College Meal Plans

What to Expect from College Meal Plans

Friends eating together in lunchroom
College meal plans. Ariel Skelley / Getty Images

One of the big differences between high school and college doesn't happen in the classroom, but at meal time. No longer will you eat meals around the family table. Instead, you'll make your own food choices in the college dining hall. To pay for your meals, chances are you'll need to purchase a meal plan for at least part of your college career. This article explores some of the questions you may have about these plans.

Key Takeaways: College Meal Plans

  • Most colleges require residential students to get a meal plan. This is especially true for first-year students.
  • The price of meal plans will vary significantly from school to school and the type of plan. Options ranging from 7 to 21 meals a week may be available.
  • At most schools, your meal card will work at all dining facilities on campus giving you a wide range of options.
  • At some schools, the money for unused meals can be spent at a campus convenience store or even with local merchants.

What Is a Meal Plan?

Essentially, a meal plan is pre-paid account for your on-campus meals. At the start of the term, you pay for all the meals you’ll eat in the dining halls. You’ll then swipe your student ID or a special meal card every time you enter a dining area, and the value of your meal will be deducted from your account.

How Much Do Meal Plans Cost?

Whenever you look at the cost of college, you'll need to factor in much more than tuition. Room and board costs vary widely, typically between $7,000 and $14,000 a year. Meals will often be half of that cost. Meal prices don't tend to be unreasonable, but they certainly aren't as cheap as making meals in your own kitchen. Colleges usually subcontract meal services to a for-profit company, and the college will also earn a percentage of the meal fees. Students who live off campus and enjoy cooking can often eat well and save money compared to a meal plan. At the same time, the convenience and variety of a meal plan has many advantages.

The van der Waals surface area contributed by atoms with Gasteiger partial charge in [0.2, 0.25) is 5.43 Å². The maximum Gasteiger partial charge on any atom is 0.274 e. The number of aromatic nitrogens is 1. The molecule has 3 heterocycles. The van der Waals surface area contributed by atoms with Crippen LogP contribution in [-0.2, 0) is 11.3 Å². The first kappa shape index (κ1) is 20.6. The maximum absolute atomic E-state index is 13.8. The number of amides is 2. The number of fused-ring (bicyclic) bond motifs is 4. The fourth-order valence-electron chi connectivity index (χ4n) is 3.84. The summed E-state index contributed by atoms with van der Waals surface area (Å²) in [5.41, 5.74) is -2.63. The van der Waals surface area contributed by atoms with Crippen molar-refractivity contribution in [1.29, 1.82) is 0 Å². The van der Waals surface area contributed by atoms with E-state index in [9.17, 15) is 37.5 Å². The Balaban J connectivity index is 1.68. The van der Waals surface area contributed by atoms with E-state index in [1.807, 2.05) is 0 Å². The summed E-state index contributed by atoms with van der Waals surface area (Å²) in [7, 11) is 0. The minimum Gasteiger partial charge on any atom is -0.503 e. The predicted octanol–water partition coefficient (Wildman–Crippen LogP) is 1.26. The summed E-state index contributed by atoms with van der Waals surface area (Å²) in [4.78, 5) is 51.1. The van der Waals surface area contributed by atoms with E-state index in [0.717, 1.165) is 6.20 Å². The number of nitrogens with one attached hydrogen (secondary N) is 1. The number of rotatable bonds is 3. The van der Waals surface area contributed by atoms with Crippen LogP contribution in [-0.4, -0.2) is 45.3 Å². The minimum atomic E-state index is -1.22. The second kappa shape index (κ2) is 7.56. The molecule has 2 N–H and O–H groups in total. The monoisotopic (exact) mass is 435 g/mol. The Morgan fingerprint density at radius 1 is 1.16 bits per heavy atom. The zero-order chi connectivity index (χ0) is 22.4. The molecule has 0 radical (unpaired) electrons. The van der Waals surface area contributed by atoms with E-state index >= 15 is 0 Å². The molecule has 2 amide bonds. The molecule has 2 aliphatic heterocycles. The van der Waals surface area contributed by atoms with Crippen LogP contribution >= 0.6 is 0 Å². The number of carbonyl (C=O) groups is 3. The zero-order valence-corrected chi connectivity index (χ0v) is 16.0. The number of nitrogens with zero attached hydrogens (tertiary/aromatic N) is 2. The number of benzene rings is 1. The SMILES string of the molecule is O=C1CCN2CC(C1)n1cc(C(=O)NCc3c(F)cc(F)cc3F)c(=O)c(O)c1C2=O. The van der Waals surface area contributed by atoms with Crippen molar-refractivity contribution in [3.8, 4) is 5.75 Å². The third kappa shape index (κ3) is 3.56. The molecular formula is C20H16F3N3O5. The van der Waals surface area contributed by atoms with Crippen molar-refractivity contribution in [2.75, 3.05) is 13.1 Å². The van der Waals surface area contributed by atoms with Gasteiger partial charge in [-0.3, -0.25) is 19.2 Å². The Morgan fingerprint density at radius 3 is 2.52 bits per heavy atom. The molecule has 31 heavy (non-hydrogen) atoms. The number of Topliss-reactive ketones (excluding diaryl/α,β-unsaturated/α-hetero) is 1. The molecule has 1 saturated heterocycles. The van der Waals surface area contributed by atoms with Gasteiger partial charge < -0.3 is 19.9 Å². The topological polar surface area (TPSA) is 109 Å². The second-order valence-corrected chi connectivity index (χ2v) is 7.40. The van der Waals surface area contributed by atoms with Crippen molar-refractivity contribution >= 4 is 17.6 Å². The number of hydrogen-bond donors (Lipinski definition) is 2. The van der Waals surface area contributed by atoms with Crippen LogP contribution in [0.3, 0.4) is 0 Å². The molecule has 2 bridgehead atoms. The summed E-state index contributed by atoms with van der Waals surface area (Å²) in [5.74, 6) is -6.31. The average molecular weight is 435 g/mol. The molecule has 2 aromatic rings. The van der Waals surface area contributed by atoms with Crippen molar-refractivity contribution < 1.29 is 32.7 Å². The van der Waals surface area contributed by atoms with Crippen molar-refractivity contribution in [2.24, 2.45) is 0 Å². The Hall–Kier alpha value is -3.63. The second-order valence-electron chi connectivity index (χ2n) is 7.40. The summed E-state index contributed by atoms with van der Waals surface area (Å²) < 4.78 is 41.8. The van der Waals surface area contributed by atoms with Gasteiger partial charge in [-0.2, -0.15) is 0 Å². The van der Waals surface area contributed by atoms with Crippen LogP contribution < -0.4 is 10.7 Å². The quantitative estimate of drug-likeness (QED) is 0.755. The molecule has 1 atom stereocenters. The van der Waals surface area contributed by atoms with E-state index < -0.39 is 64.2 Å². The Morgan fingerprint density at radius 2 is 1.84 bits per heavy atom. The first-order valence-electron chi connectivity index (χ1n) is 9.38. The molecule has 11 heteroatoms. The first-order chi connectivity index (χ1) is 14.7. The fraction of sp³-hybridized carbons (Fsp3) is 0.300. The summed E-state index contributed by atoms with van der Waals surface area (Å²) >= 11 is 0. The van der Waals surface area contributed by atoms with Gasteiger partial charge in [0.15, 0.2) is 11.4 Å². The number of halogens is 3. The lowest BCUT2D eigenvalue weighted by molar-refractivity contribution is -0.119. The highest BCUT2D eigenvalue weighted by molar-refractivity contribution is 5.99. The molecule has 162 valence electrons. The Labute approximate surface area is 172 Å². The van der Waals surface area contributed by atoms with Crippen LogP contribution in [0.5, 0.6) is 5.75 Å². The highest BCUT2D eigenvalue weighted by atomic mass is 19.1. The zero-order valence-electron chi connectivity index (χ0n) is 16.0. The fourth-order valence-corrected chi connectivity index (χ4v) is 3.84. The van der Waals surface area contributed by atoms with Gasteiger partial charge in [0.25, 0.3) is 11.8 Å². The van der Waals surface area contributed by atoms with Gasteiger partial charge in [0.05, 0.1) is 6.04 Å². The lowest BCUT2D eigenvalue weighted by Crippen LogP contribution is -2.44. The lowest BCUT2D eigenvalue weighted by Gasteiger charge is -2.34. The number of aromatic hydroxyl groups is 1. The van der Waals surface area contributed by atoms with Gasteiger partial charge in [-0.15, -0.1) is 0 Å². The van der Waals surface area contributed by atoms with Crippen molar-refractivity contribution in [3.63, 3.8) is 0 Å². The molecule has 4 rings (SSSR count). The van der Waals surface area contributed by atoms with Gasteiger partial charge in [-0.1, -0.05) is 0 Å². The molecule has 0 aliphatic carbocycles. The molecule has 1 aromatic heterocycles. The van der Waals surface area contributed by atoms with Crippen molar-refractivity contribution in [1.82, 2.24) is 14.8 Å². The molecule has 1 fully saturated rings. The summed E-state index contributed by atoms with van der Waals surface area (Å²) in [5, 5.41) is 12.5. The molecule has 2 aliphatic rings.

Do You Need to Buy a Meal Plan?

At most schools, first-year students are required to have a meal plan, and they may be required to choose the plan with the most meals. This requirement might be waved if you are commuting from home. Mandatory meal plans have a variety of purposes. Schools often want first-year students to become engaged in the campus community, and on-campus meals play an important part in that process. It’s also possible the requirement is coming from a contract with the food service provider, not the college itself. And, of course, the college makes money from the meal plan, so it benefits the school's bottom line when a plan is required.

Which Meal Plan Should You Get?

Most colleges offer many different meal plans—you may see options for 21, 19, 14, or 7 meals a week. Before purchasing a plan, ask yourself some questions. Are you likely to get up in time for breakfast? Are you likely to go out to the local pizza joint for dinner? Few students actually use 21 meals a week. If the reality is that you often skip breakfast and tend to eat pizza at one in the morning, then you might want to choose a less expensive meal plan and spend your saved money buying food at local eateries at the times that better match your habits.

What Happens If You Don't Use All Your Meals?

This varies from school to school, but often unused meals are money lost. Depending on the plan, the credit for unused meals may disappear at the end of the week or the end of the semester. You’ll want to check your balance frequently—some schools have small grocery stores where you can spend the money from unused meals. Some schools also have arrangements with local merchants, restaurants, and even farmers' market that make it possible to spend dining dollars off campus.

Should You Get a Bigger Meal Plan if You Eat a Lot?

Nearly all college campuses offer all-you-can-eat dining in at least some of the dining halls, so the same meal plan can accommodate you whether you eat like a mouse or a horse. Just watch out for that freshman 15—all-you-can-eat can be bad for your waistline! Nevertheless, athletes with giant appetites rarely complain about going hungry in college.

What Can You Do if You Have Special Dietary Needs?

When a college has thousands or tens of thousands of students, it is going to have many students who can't eat gluten, have dairy allergies, or are vegetarian or vegan. Food service providers at colleges are prepared to handle students' special dietary restrictions. Some schools even have entire dining halls dedicated to vegan and vegetarian options. At very small colleges, it's not unusual for students to develop relationships with the food service staff to have custom meals prepared for them. While you may not have the breadth of options available to other students, you are likely to have little difficulty meeting your dietary needs.

When Your Friends or Family Visit, Can They Eat with You?

Yes. Most schools allow you to swipe in guests with your meal card. Just realize that this will use one of the meals on your card. If you aren't able to swipe in a friend or family member, dining halls are almost always set up to accept cash.

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Grove, Allen. "College Meal Plans." ThoughtCo, Apr. 5, 2023, Grove, Allen. (2023, April 5). College Meal Plans. Retrieved from Grove, Allen. "College Meal Plans." ThoughtCo. (accessed June 4, 2023).